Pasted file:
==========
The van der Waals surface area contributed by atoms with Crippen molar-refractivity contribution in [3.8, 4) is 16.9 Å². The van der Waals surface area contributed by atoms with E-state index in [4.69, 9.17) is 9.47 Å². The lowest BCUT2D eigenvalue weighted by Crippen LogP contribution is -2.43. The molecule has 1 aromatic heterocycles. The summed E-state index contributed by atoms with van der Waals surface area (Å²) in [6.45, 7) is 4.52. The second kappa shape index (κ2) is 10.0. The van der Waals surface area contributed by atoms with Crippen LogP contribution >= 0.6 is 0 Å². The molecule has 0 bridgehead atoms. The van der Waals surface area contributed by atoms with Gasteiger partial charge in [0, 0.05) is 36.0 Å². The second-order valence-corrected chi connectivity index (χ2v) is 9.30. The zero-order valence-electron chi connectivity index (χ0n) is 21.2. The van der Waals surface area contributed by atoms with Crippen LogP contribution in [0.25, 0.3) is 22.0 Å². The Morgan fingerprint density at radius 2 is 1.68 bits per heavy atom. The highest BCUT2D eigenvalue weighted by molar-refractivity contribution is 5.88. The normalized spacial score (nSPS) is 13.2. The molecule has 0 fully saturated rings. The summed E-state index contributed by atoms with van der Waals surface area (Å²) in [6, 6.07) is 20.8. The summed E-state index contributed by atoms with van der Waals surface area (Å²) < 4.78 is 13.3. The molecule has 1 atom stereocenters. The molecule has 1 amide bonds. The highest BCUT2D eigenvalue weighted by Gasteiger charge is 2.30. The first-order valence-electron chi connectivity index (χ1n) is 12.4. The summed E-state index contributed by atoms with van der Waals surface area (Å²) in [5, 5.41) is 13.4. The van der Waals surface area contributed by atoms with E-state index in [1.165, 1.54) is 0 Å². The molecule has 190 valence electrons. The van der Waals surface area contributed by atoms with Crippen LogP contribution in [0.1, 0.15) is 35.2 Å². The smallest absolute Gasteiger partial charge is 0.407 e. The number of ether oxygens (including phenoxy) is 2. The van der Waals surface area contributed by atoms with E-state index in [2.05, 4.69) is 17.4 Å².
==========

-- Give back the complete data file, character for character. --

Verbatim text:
The van der Waals surface area contributed by atoms with Crippen molar-refractivity contribution in [3.8, 4) is 16.9 Å². The van der Waals surface area contributed by atoms with E-state index in [4.69, 9.17) is 9.47 Å². The lowest BCUT2D eigenvalue weighted by Crippen LogP contribution is -2.43. The molecule has 1 aromatic heterocycles. The summed E-state index contributed by atoms with van der Waals surface area (Å²) in [6.45, 7) is 4.52. The second kappa shape index (κ2) is 10.0. The van der Waals surface area contributed by atoms with Crippen LogP contribution >= 0.6 is 0 Å². The molecule has 0 bridgehead atoms. The van der Waals surface area contributed by atoms with Gasteiger partial charge in [0, 0.05) is 36.0 Å². The second-order valence-corrected chi connectivity index (χ2v) is 9.30. The zero-order valence-electron chi connectivity index (χ0n) is 21.2. The van der Waals surface area contributed by atoms with Crippen LogP contribution in [0.25, 0.3) is 22.0 Å². The Morgan fingerprint density at radius 2 is 1.68 bits per heavy atom. The highest BCUT2D eigenvalue weighted by molar-refractivity contribution is 5.88. The normalized spacial score (nSPS) is 13.2. The molecule has 0 fully saturated rings. The summed E-state index contributed by atoms with van der Waals surface area (Å²) in [6, 6.07) is 20.8. The summed E-state index contributed by atoms with van der Waals surface area (Å²) < 4.78 is 13.3. The molecule has 1 atom stereocenters. The molecule has 1 amide bonds. The highest BCUT2D eigenvalue weighted by Gasteiger charge is 2.30. The first-order valence-electron chi connectivity index (χ1n) is 12.4. The summed E-state index contributed by atoms with van der Waals surface area (Å²) in [5, 5.41) is 13.4. The van der Waals surface area contributed by atoms with E-state index in [1.165, 1.54) is 0 Å². The molecule has 190 valence electrons. The van der Waals surface area contributed by atoms with Crippen LogP contribution in [0.1, 0.15) is 35.2 Å². The smallest absolute Gasteiger partial charge is 0.407 e. The number of ether oxygens (including phenoxy) is 2. The van der Waals surface area contributed by atoms with E-state index in [2.05, 4.69) is 17.4 Å².